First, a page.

Cedar Breaks National Monument

Wednesday August 23rd 2017

I drove 20 miles and climbed five thousand feet to visit Cedar Breaks National Monument. Simply stated Cedar Breaks is a half mile deep hole in the ground filled with red and white stone formations. It is filled with fascinating cliffs, windows, arches and hoodoos.

I took about two hundred and fifty pictures. Taking pictures was a way of keeping my pace slow as a hiked the trails. It is very easy to over do it at ten thousand feet. I walked around one section of the amphitheater to Spectra Point. Not only is the view from the point spectacular, it is also home to a grove of Bristle-cone pines. Some of the trees in the grove are almost two thousand years old. A group of similar bristle-cone pines in Nevada are the oldest trees on the planet at around 5000 years old.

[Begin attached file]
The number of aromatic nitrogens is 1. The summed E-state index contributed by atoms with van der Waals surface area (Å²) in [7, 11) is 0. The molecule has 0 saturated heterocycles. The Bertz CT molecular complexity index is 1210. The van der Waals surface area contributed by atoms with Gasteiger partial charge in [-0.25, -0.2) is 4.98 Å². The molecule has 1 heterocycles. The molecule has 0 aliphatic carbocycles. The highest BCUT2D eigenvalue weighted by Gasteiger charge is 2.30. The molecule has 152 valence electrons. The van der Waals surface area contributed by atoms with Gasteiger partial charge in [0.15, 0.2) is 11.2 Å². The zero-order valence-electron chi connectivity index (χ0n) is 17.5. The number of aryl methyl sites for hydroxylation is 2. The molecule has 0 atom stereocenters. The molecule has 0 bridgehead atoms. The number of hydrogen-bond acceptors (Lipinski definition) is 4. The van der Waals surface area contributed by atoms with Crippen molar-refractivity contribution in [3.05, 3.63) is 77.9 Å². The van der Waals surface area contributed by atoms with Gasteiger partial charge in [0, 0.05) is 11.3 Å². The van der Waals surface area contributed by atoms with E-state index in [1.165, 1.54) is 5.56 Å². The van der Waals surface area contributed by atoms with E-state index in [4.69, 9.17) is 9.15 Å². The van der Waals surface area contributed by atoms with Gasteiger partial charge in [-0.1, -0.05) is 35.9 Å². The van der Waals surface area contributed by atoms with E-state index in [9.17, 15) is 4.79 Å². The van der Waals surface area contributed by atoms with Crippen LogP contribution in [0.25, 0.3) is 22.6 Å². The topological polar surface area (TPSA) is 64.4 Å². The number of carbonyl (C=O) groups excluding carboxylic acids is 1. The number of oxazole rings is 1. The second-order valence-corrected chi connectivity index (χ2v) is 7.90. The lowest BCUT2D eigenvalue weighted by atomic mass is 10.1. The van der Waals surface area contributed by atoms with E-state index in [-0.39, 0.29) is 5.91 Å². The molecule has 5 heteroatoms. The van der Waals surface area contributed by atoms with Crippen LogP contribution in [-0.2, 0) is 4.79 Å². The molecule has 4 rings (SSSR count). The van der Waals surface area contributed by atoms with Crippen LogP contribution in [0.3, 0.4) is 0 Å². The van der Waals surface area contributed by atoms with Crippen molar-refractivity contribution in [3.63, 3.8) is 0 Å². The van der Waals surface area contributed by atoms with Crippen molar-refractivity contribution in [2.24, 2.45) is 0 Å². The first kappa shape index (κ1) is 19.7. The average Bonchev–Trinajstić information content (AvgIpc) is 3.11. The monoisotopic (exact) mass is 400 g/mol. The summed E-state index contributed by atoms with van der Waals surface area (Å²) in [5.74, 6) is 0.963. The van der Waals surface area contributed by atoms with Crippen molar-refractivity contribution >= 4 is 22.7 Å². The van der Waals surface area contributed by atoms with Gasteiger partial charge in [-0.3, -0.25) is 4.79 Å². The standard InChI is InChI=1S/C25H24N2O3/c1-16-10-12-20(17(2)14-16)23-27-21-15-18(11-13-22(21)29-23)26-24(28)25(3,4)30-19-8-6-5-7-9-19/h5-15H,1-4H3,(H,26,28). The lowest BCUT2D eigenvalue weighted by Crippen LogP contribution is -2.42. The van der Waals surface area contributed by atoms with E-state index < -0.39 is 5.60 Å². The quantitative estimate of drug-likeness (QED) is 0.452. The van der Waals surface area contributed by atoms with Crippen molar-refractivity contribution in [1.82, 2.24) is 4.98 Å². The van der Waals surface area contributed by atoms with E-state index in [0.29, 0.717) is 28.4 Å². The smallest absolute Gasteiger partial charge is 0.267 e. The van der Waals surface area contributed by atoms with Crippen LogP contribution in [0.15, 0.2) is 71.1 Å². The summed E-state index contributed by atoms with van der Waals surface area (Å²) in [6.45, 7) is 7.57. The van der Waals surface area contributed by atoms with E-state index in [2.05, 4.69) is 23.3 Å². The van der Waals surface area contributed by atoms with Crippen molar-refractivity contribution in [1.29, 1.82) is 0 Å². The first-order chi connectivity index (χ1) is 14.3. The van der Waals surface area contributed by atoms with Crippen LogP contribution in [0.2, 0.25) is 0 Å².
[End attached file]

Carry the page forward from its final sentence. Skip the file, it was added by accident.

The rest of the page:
The hike is labeled as “Moderate”, but it has a lot of altitude changes. The actual Spectra Point is lower than the start of the trail, but to get there you need to climb to a much higher elevation. It was a 2 mile total out and back hike. The trail continued another mile to the Ramparts Overlook, but I chose not to push my ability to hike at altitude.

The remainder of this blog entry contains some of the pictures I took today. I will put all of the pictures in my Google Photos album when I get better internet access. Upload speeds at this campground are almost non-existent.


Cedar Breaks is a half mile deep bowl in the grown known as an amphitheater.





Bristle-cone pine trees


Bristle-cone pines overlooking the amphitheater.



The trail continues around the amphitheater and down onto the white rock area known as Spectra Point




Some of many wildflowers along the path




The ground drops straight down through the opening in the white limestone rock.


Field of yellow wildflowers along the road at the visitors center.






End of Cedar Breaks National Monument entry.

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